Allegiance and Identity

Michael Brown

in The Wars of Scotland 1214–1371

Published by Edinburgh University Press

Published in print April 2004 | ISBN: 9780748612376
Published online September 2012 | e-ISBN: 9780748672301 | DOI:
Allegiance and Identity

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  • Medieval and Renaissance History (500 to 1500)


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The status of Scotland and the identity and rights of its rulers were at the centre of the military and political struggles in the northern British Isles between the 1280s and 1350s. The end of the old royal dynasty led to rival claims to the kingship of the Scots, while successive kings of England sought to establish sovereign lordship. The — ultimately successful — opposition of Scottish kings and guardians to this external pressure resulted in a series of wars from 1296 to 1357. However, the struggle was never simply one of conquest and coup by these leaders. Through the various phases of the wars, any who sought to establish their title to Scotland needed to obtain the acceptance of their authority from the commune of Scotland, the political class of the kingdom. Though this group was dominated by fifty or so great magnates and prelates, it included a much wider body of men and women, laity and clergy, whose places and attitudes formed a network of relationships inside and outside the realm. Both practical power and legitimate authority rested in the recognition of the people of Scotland.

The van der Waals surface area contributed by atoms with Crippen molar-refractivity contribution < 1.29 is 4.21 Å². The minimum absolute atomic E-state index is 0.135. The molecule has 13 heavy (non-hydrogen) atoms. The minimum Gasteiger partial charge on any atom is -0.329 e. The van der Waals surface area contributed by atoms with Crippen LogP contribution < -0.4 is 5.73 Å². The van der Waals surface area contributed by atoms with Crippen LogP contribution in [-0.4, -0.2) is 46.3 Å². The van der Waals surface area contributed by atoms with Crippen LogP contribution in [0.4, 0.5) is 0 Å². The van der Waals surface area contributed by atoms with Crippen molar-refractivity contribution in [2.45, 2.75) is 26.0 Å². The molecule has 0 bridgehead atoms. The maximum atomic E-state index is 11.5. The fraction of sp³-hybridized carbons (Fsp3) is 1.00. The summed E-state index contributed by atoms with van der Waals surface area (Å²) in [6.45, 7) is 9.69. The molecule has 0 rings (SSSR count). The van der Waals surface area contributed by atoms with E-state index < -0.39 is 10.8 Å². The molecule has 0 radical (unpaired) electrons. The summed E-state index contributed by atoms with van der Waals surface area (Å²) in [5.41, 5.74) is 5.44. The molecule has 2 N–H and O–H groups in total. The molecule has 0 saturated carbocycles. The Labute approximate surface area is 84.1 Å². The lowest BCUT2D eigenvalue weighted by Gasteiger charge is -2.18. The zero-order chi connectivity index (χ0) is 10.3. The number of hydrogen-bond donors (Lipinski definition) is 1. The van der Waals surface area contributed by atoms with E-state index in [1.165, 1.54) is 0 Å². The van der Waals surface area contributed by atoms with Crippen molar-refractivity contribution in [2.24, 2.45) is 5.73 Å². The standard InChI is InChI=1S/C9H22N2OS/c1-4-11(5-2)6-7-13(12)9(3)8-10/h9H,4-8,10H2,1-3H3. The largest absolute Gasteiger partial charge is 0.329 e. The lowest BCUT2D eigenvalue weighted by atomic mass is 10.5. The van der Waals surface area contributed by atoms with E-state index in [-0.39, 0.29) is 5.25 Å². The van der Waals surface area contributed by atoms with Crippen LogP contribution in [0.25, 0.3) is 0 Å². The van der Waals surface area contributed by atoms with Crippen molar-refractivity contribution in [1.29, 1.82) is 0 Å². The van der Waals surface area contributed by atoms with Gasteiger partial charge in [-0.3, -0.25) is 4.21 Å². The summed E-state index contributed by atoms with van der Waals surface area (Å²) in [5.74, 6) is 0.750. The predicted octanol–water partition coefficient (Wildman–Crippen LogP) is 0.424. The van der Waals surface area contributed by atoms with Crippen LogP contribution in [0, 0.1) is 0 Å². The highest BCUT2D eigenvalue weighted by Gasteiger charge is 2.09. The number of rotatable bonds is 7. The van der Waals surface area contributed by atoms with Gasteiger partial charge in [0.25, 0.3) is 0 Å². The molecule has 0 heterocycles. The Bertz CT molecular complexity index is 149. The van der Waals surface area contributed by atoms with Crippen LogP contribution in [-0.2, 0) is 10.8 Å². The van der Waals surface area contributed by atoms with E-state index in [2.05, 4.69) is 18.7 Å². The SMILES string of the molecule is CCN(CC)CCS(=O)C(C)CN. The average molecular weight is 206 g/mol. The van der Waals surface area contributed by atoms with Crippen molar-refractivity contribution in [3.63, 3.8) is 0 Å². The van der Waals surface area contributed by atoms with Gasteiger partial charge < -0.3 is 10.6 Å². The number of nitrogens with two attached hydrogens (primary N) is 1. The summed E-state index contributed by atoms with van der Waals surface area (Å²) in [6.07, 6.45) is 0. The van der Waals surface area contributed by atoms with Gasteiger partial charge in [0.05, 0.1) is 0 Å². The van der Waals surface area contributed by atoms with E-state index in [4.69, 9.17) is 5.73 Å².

Keywords: Scotland; identity; Scottish history; Scottish kings; wars; commune; political class

Chapter.  11538 words. 

Subjects: Medieval and Renaissance History (500 to 1500)

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